Executive Director Klaudio Rodriguez adds: “Abigail DeVille’s practice perfectly encapsulates the mission of The Bronx Museum, as it seeks to both reflect and engage with the community that makes it unique. Her work in this exhibition sheds new light on our shared history and highlights the important role that every individual plays in telling our story.”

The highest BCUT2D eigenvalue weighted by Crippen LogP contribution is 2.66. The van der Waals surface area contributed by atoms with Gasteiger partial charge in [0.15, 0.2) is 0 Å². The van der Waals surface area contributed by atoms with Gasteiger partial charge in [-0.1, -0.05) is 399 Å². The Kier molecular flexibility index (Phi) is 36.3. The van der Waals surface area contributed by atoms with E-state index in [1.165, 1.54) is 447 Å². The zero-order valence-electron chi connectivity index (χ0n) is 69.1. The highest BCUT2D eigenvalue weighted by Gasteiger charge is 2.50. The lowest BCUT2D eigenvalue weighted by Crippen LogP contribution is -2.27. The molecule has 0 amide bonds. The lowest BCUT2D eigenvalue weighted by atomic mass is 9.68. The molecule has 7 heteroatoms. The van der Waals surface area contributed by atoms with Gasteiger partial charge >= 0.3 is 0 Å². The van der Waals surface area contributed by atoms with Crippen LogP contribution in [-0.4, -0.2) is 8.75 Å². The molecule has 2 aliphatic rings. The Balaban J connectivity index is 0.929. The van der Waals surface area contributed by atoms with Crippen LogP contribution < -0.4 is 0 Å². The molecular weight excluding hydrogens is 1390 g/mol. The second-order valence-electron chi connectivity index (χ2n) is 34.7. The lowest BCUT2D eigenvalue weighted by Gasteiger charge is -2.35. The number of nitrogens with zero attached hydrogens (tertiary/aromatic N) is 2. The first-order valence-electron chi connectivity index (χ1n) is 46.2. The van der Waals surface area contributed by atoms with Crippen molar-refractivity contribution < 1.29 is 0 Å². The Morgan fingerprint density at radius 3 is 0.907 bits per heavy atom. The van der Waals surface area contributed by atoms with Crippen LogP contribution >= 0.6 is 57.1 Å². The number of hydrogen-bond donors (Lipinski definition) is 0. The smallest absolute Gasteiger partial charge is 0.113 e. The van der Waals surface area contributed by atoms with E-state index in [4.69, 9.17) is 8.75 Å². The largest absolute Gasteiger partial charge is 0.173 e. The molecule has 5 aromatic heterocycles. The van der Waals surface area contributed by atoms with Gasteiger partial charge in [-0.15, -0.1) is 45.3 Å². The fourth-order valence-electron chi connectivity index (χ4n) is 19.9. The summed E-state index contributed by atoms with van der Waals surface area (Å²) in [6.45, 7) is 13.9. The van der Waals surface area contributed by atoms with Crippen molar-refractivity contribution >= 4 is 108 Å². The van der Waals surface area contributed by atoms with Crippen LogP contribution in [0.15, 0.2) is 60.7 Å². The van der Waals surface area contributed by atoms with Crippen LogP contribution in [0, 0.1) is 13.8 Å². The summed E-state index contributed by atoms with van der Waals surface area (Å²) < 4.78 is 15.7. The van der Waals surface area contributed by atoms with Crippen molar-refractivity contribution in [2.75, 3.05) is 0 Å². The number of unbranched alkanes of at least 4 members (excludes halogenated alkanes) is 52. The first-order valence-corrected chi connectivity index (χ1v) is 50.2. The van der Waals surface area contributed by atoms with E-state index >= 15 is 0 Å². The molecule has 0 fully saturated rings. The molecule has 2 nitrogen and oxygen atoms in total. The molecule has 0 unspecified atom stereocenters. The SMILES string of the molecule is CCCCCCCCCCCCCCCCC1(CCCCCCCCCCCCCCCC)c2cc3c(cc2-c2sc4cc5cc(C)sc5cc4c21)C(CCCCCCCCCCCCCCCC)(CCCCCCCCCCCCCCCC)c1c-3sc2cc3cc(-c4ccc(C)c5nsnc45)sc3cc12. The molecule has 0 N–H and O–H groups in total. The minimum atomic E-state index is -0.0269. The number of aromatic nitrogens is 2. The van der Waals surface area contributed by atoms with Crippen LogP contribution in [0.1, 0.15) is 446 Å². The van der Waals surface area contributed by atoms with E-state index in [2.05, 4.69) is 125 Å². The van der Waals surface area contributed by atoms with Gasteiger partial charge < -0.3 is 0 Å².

About the artist ~ Abigail DeVille’s most recent solo exhibition was Light of Freedom, organized by Madison Square Park Conservancy (2020-21), and traveled to the Momentary at Crystal Bridges Museum of American Art, Bentonville, AR (2021) and the Hirshhorn Museum Sculpture Garden, Washington, DC (2021-22). Other commissions and solo museum shows include The American Future, Portland Institute for Contemporary Art, Portland (2018-19); Lift Every Voice and Sing (amerikanskie gorki) at Institute of Contemporary Art, Miami (2017-2018); Empire State Works in Progress (2017) at the Whitney Museum of American Art, New York; No Space Hidden (Shelter) at Institute of Contemporary Art, Los Angeles (2017-2018), and Only When It’s Dark Enough Can You See The Stars at The Contemporary, Baltimore (2016).